Consed is a program for viewing and editing Phrap assemblies. This page gives a brief description of Consed. For information about Phred, Phrap, and Cross_match, please visit www.phrap.com.
Consed was developed by David Gordon in Phil Green's laboratory, and is distributed under license from the University of Washington. Consed is widely used by the largest academic and commercial DNA sequencing laboratories. Consed is available for Linux and Unix, but not for Windows. If you are looking for an easy-to-use contig editor for Windows, we suggest that you check out CodonCode Aligner.
The following screen shots illustrate some of Consed's features.
The image above shows the aligned traces in a contig. Note that:
This picture illustrates how Phred quality scores enable Phrap to do automatically what human "contig editors" used to do - to identify the best sequence (A333.r) in a region with discrepancies, and to base the contig sequence on this sequence.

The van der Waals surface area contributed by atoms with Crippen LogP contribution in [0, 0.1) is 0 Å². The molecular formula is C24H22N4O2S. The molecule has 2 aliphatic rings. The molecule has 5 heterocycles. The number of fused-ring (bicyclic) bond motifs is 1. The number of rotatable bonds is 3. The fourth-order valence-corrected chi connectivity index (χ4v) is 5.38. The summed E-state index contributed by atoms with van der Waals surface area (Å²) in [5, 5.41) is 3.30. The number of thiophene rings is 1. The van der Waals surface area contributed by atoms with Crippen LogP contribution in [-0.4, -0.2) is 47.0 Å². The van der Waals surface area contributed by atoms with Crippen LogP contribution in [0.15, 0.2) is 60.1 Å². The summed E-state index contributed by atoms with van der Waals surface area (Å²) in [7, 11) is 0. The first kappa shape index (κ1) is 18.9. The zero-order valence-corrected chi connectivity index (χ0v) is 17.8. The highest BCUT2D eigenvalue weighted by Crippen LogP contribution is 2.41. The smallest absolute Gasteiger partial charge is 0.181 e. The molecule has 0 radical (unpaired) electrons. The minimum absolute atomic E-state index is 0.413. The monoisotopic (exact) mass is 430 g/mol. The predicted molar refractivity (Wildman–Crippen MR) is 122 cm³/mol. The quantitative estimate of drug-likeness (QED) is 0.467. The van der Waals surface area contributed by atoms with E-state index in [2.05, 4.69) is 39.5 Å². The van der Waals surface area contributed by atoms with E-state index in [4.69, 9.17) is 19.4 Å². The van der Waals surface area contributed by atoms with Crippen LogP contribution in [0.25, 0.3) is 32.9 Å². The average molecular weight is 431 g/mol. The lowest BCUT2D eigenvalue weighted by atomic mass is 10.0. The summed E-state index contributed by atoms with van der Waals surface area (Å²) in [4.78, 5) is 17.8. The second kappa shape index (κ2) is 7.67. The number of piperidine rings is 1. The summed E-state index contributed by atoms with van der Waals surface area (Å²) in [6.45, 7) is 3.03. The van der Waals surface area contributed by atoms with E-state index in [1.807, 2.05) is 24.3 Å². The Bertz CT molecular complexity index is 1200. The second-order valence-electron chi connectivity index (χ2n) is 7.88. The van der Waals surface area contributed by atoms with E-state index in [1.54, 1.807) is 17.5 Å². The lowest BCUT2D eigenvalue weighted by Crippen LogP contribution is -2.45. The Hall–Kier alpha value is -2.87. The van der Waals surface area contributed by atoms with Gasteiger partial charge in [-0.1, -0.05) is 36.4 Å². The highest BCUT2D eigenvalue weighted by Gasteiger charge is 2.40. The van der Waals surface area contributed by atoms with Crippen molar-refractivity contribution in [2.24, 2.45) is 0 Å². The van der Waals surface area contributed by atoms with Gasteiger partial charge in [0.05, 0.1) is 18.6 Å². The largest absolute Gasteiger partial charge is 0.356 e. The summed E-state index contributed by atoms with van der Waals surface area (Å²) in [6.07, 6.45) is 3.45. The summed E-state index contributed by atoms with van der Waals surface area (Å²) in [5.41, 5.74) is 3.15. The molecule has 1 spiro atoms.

Consed also offers navigation helps to jump to the next region that needs attention, for example because of low quality consensus sequence or high-quality discrepancies. In addition, Consed can pick primers and finishing reads manually (see picture below) or automatically, and thereby dramatically reduce the time needed to "finish" sequencing projects.
Consed is available for common Unix platforms, including Mac OS X and Linux (RedHat 7.1.1 or equivalent or newer). Consed is not available for Windows or Classic MacOS. For contig editing on Windows (and Mac OS X), CodonCode Aligner is available and compatible with Phred-Phrap.
Academic users can obtain Consed for restricted academic use free of charge directly from the University of Washington. For details, please visit http://www.phrap.org/consed/consed.html#howToGet.